Ironman world champion breaks record and proposes on ‘mind-blowing’ day

CNN  — 

When Patrick Lange won the Ironman World Championship last month, setting a course record in the process, he found enough energy for one final special moment.

Before falling to the ground from exhaustion, the German proposed to his girlfriend Julia at the finish line.

It was the perfect ending to a special day for Lange, who became the first athlete in history to go under eight hours on the 140.6-mile Hawaiian course.

In doing so, the 32-year-old defended his crown in a time of seven hours, 52 minutes, 39 seconds.

“I achieved the biggest goal in my life for the second time and then to be engaged with the love of my life, it just blew my mind. I cannot think of a better situation or a better day,” he told CNN’s Patrick Snell.

The Ironman World Championship has been held in Kailua-Kona, Hawaii, every year since 1978. It serves as an idyllic location for one of sport’s toughest events.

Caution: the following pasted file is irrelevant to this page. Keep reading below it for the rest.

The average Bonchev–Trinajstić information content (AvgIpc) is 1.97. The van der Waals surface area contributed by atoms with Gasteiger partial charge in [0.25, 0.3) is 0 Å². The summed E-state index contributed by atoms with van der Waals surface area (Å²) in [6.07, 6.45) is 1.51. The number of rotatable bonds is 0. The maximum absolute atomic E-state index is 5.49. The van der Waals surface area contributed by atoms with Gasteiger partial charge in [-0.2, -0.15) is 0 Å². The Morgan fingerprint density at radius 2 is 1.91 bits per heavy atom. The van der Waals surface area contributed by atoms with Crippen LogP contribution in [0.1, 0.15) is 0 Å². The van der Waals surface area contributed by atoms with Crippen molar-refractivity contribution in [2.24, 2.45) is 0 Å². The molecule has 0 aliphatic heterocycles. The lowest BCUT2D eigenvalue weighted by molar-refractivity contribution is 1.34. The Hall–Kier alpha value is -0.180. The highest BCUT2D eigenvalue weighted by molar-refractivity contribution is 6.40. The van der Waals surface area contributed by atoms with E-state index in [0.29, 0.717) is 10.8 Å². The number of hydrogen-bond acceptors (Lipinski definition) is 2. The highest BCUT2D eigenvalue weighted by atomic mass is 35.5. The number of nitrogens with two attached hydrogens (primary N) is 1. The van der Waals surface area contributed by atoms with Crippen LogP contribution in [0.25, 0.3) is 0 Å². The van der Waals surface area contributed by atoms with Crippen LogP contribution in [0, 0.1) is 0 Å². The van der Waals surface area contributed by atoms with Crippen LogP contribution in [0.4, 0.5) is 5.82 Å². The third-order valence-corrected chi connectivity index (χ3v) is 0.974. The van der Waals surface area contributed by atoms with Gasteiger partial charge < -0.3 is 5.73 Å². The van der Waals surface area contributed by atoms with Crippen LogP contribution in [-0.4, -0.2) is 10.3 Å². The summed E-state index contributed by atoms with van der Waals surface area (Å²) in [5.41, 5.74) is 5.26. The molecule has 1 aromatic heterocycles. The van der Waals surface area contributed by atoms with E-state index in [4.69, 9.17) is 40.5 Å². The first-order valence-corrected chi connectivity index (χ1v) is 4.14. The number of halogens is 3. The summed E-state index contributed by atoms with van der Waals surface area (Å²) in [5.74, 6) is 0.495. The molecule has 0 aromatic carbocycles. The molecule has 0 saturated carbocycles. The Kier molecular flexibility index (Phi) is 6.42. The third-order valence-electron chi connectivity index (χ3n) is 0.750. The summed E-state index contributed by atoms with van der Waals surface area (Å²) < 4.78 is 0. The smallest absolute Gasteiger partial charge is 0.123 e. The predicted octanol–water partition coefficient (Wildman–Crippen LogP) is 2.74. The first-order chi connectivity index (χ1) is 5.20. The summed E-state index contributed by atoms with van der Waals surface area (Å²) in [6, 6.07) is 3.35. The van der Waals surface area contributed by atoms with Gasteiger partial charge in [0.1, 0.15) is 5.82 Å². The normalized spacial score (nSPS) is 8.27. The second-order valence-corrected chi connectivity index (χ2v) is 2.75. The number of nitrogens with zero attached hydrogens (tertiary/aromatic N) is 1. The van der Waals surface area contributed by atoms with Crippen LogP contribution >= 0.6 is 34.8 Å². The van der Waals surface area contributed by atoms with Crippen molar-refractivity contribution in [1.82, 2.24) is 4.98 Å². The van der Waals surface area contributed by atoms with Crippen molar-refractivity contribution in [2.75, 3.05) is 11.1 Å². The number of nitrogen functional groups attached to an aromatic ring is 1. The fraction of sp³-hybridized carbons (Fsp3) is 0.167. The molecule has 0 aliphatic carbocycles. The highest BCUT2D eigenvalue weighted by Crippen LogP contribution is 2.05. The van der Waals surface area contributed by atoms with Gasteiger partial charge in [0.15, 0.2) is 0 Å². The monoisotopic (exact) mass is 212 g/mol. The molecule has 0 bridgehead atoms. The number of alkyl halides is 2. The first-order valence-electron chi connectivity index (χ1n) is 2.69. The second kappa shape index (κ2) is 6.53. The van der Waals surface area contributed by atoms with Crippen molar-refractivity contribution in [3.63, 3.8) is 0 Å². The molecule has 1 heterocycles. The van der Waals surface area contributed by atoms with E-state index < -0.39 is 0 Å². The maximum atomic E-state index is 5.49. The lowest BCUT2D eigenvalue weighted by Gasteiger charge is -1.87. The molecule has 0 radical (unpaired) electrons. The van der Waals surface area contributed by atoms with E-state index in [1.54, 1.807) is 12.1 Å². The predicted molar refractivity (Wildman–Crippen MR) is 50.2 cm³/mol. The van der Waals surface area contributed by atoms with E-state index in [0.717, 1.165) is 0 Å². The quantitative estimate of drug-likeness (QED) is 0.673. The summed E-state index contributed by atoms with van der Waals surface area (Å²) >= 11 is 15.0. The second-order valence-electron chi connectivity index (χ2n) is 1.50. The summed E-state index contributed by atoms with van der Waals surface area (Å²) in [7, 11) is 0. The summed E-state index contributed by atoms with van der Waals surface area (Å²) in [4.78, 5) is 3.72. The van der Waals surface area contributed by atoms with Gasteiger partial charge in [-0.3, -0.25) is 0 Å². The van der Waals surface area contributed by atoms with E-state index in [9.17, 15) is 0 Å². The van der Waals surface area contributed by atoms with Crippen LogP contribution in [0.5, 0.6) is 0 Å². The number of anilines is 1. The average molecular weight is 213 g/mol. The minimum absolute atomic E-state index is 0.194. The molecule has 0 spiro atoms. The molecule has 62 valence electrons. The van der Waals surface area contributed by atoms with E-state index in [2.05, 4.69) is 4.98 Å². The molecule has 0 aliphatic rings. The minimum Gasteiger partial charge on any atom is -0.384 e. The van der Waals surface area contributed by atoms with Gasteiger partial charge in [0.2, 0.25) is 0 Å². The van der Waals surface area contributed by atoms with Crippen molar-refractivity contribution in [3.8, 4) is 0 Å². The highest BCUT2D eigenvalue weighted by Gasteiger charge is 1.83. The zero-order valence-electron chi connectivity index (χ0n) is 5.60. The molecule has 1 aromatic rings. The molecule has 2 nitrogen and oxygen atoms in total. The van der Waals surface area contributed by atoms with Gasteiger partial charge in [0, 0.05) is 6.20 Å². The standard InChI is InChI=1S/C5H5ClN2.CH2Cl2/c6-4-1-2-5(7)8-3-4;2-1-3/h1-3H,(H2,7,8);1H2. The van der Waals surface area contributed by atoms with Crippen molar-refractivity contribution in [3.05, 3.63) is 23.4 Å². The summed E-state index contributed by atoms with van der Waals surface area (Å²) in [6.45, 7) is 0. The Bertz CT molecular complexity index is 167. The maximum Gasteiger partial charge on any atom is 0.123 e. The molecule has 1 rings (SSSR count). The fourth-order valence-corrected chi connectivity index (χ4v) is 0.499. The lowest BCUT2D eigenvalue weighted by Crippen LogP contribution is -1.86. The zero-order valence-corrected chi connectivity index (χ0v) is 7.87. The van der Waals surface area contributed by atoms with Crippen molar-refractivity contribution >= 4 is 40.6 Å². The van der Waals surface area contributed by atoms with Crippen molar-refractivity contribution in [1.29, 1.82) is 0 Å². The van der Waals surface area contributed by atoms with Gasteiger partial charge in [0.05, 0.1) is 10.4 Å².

Athletes begin with a 2.4-mile swim around the harbor before setting off on a 112-mile bike ride. After swapping two wheels for a pair of running shoes, participants finish with a marathon – 26.2 miles.

Visit for more news and videos

KAILUA KONA, HI - OCTOBER 13:  Patrick Lange of Germany proposes to his girlfriend Julia Hofmann after Lange sets a course record of 7:52:39 to win the IRONMAN World Championship brought to you by Amazon on October 13, 2018 in Kailua Kona, Hawaii.  (Photo by Al Bello/Getty Images for IRONMAN)
The two-time world Ironman champ who proposed
04:00 - Source: CNN

‘Hardest race ever’

Despite his record-setting time, Lange didn’t even have the best start. He was way behind after the swim but made up ground on the bike ride, a feat he credits to calm weather conditions.

A lack of wind made for grueling conditions in the marathon.

“It was probably the hardest race I ever did,” Lange said. “The marathon run was really hard because we had no winds. It was almost 120 degrees Fahrenheit over the asphalt [roads].”

Lange credits his ability to push through the pain-barrier to a tough mental attitude and stays positive by being grateful for the opportunity to race in such an elite setting.

“It’s incredible how far your mind can take you,” he said. “You really go through some dark places in the race and it’s really important to get out of that dark place and stay in the moment.”

Patrick Lange won a consecutive Ironman World Championship at Kona, Hawaii.